The government and its citizens have always been interdependent. The actions of both of these parties influence the life of the country and society. The question of who is responsible when something goes wrong has always been controversial because no one wants to bear responsibility for negative consequences, this is why people usually try to shift the blame on somebody else’s shoulders. The actions of the government directly influence the life of its citizens this is why the latter opt to blame the government for all the existing problems. The analysis of this situation shows that though the government is indeed responsible for its own actions, the citizens are also responsible for them, apart from those cases when they cannot influence the course of the events. Citizens are responsible for the actions of their governments to a certain extent because they themselves choose the people to rule over them and they can stand up for their rights and demand social changes; however, the citizens bear only partial responsibility for their governments’ actions when it comes to governments’ controlling every aspect of society.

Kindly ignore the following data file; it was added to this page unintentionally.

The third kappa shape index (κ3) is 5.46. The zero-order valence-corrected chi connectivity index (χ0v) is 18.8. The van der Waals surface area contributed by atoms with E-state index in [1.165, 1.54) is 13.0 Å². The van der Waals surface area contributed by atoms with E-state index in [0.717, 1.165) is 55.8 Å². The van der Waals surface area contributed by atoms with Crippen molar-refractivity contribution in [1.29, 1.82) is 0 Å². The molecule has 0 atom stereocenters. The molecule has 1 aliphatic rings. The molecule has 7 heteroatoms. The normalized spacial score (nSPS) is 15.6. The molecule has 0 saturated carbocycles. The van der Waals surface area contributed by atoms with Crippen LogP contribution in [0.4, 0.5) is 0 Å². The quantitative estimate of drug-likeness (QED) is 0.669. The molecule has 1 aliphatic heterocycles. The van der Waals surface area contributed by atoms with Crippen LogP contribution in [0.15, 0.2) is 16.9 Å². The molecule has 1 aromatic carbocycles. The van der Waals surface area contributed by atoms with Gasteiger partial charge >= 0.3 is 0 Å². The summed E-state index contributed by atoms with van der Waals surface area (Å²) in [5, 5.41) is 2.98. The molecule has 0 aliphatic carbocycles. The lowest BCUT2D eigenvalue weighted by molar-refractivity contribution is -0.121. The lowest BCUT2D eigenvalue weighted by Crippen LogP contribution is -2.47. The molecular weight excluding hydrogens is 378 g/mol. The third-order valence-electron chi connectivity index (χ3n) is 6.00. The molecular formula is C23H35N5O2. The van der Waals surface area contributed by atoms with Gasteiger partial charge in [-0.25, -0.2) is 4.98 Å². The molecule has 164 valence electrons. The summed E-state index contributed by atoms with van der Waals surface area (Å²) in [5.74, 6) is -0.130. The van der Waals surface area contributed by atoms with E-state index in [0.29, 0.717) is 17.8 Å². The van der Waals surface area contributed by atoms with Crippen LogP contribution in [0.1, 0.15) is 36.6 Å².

To begin with, citizens are responsible for the actions of their government because they are the ones who choose it and who can define whether their government is efficient or not. Throughout the centuries people have had a right to chose those who will be working for them in the government. Today, to maintain the citizens’ independence, each country has a constitution to follow. Most of the constitutions state that people’s sovereignty is entirely at their disposal until they establish the institutions which regulate it; people themselves choose to establish these institutions. Therefore, they choose the government which rules them, and which they have a right to change when they are not satisfied with it; this is guaranteed by their political rights and civil liberties, “Citizens have the right to choose their government democratically.” (Karatnycky 403) This right of theirs is realized through voting by means of which they may choose the leaders of political parties, as well as the president of the country. Only citizens of the full legal age are entitled to choose the government leader, which means that the citizens trust the people they choose. If they do not, this means that they are irresponsible for their actions and inefficient government is entirely their fault. Thus, the fact that people are able to choose their government and then change it in case they consider it inefficient makes them responsible for the government’s actions, regardless of whether they are or are not beneficial for the society.